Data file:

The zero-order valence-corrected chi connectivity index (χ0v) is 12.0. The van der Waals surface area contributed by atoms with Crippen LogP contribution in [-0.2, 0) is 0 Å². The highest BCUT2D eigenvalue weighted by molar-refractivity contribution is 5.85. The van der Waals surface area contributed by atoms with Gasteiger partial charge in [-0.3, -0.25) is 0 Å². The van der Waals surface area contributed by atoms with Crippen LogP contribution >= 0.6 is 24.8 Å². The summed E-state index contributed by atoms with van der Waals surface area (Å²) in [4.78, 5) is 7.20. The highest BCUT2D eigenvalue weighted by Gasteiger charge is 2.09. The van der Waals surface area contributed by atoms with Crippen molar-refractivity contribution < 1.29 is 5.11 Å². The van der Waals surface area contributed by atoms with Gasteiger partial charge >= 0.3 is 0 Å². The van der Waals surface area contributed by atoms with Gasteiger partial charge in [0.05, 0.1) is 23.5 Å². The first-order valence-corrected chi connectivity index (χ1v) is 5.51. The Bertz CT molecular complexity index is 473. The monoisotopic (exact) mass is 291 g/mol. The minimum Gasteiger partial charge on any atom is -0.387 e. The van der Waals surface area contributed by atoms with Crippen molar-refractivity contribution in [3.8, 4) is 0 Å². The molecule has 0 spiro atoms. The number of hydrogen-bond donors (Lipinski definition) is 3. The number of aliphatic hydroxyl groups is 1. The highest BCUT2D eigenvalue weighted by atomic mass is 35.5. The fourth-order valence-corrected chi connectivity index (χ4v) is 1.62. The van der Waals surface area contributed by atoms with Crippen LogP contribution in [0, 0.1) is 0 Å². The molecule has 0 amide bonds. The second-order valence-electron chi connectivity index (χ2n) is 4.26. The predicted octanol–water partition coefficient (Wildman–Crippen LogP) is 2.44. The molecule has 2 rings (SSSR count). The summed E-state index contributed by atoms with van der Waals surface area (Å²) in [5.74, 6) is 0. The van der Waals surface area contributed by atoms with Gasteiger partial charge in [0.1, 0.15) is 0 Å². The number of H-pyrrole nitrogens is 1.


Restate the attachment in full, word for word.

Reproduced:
The zero-order valence-corrected chi connectivity index (χ0v) is 12.0. The van der Waals surface area contributed by atoms with Crippen LogP contribution in [-0.2, 0) is 0 Å². The highest BCUT2D eigenvalue weighted by molar-refractivity contribution is 5.85. The van der Waals surface area contributed by atoms with Gasteiger partial charge in [-0.3, -0.25) is 0 Å². The van der Waals surface area contributed by atoms with Crippen LogP contribution >= 0.6 is 24.8 Å². The summed E-state index contributed by atoms with van der Waals surface area (Å²) in [4.78, 5) is 7.20. The highest BCUT2D eigenvalue weighted by Gasteiger charge is 2.09. The van der Waals surface area contributed by atoms with Crippen molar-refractivity contribution < 1.29 is 5.11 Å². The van der Waals surface area contributed by atoms with Gasteiger partial charge >= 0.3 is 0 Å². The van der Waals surface area contributed by atoms with Gasteiger partial charge in [0.05, 0.1) is 23.5 Å². The first-order valence-corrected chi connectivity index (χ1v) is 5.51. The Bertz CT molecular complexity index is 473. The monoisotopic (exact) mass is 291 g/mol. The minimum Gasteiger partial charge on any atom is -0.387 e. The van der Waals surface area contributed by atoms with Crippen molar-refractivity contribution in [3.8, 4) is 0 Å². The molecule has 0 spiro atoms. The number of hydrogen-bond donors (Lipinski definition) is 3. The number of aliphatic hydroxyl groups is 1. The highest BCUT2D eigenvalue weighted by atomic mass is 35.5. The fourth-order valence-corrected chi connectivity index (χ4v) is 1.62. The van der Waals surface area contributed by atoms with Crippen LogP contribution in [0, 0.1) is 0 Å². The molecule has 0 amide bonds. The second-order valence-electron chi connectivity index (χ2n) is 4.26. The predicted octanol–water partition coefficient (Wildman–Crippen LogP) is 2.44. The molecule has 2 rings (SSSR count). The summed E-state index contributed by atoms with van der Waals surface area (Å²) in [5.74, 6) is 0. The van der Waals surface area contributed by atoms with Gasteiger partial charge in [0.1, 0.15) is 0 Å². The number of H-pyrrole nitrogens is 1.